How effective is each traffic source in terms of conversion?
Today, yesterday, this week, this month
How many conversions came from my existing student base?
Did my promo announcement lead to visits to my landing page?
Did my promo announcement lead to conversion on my landing page?
When I changed X(course description, target audience, etc), did it have an impact on conversion rate?
To help better understand all different potential data points that could be useful to understand, it was important to understand all different ways a student can discover and enroll in a course.
Sketching / Ideation
From here, I started sketching out different data points and ways of representing them. In this step, I tried to consider as many different options as possible and not limiting myself by any constraints.
I then jumped straight into prototyping in code, as I continued to iterate through different data visualizations. After several cycles of this, we ran a phase of user testing to see instructors reactions to the data.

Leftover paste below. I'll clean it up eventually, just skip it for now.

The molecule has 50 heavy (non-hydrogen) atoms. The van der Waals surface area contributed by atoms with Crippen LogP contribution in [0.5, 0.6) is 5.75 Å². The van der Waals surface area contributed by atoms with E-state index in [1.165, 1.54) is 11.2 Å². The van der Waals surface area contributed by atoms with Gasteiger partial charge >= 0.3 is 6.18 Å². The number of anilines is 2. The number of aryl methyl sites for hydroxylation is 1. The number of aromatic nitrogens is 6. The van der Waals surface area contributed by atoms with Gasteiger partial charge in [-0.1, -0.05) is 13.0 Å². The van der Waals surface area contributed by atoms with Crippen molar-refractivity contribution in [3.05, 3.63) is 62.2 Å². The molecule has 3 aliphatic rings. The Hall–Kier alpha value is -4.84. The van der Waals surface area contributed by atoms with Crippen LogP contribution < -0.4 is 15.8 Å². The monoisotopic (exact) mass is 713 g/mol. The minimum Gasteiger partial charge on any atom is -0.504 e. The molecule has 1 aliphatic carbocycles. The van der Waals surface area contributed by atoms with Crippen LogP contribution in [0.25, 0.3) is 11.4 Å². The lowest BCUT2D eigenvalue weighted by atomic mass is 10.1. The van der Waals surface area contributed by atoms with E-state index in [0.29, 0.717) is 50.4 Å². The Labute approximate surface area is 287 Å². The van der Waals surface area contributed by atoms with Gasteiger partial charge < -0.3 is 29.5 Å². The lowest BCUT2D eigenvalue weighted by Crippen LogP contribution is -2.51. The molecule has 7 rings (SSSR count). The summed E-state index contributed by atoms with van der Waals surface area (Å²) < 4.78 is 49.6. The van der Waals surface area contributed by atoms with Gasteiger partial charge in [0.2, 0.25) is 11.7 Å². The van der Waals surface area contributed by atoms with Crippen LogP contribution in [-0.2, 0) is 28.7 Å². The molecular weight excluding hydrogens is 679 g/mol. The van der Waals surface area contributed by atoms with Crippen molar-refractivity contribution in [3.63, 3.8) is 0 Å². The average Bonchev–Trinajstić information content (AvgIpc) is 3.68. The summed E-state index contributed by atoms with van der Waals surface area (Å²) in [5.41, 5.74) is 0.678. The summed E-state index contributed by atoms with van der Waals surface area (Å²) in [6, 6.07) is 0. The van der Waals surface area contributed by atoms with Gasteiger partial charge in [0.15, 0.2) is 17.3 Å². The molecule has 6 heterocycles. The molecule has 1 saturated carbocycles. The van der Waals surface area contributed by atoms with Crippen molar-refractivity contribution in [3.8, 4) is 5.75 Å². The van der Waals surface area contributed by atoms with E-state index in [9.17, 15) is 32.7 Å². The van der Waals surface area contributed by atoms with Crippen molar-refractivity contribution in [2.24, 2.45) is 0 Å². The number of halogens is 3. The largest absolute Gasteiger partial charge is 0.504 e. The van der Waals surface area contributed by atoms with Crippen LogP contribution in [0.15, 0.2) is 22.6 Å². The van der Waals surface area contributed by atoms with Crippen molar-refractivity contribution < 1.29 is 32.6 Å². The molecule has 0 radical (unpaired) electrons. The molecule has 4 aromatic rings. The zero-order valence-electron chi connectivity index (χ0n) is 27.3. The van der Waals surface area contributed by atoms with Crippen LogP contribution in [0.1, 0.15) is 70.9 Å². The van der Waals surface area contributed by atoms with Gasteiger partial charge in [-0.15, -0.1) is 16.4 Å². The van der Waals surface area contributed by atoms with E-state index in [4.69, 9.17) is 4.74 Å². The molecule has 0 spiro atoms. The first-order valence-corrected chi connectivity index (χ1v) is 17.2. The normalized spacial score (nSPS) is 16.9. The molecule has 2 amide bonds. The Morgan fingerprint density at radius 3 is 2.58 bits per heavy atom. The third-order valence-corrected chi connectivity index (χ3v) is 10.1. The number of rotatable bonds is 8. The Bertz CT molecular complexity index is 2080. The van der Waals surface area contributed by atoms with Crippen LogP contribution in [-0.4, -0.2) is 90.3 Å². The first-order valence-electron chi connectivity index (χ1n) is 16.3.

User Testing Findings
Too much data confuses and overwhelmes the user
There are two types of people - those that just want high level information and those that want to dig deeper into the numbers
Most of the information on an aggregate level is not useful here
Most instructors do not understand / think about the course discovery process. The depth it goes to is people searching on Udemy
Affiliates stealing their money is a real thing
The Udemy engine is a mystery to users, but are we willing to reveal any of it to instructors? There are no actions that can be taken, except for improving SEO
Wording needs to be very clear when dealing with data
Understanding the actions that are happening on their CLP is very useful to understand. Can we interpret behavior even more? Like how many people were “presold" and just came to the page to buy the course
Positive reaction to the way we broke out coupon code performance. Maybe do even more here
It would be useful to see referrals from all websites, not just from the ones you drove, to understand if you can capitalize on organic traffic from blogs or other sources
If there isn’t an action that can be taken, what’s the point of seeing the information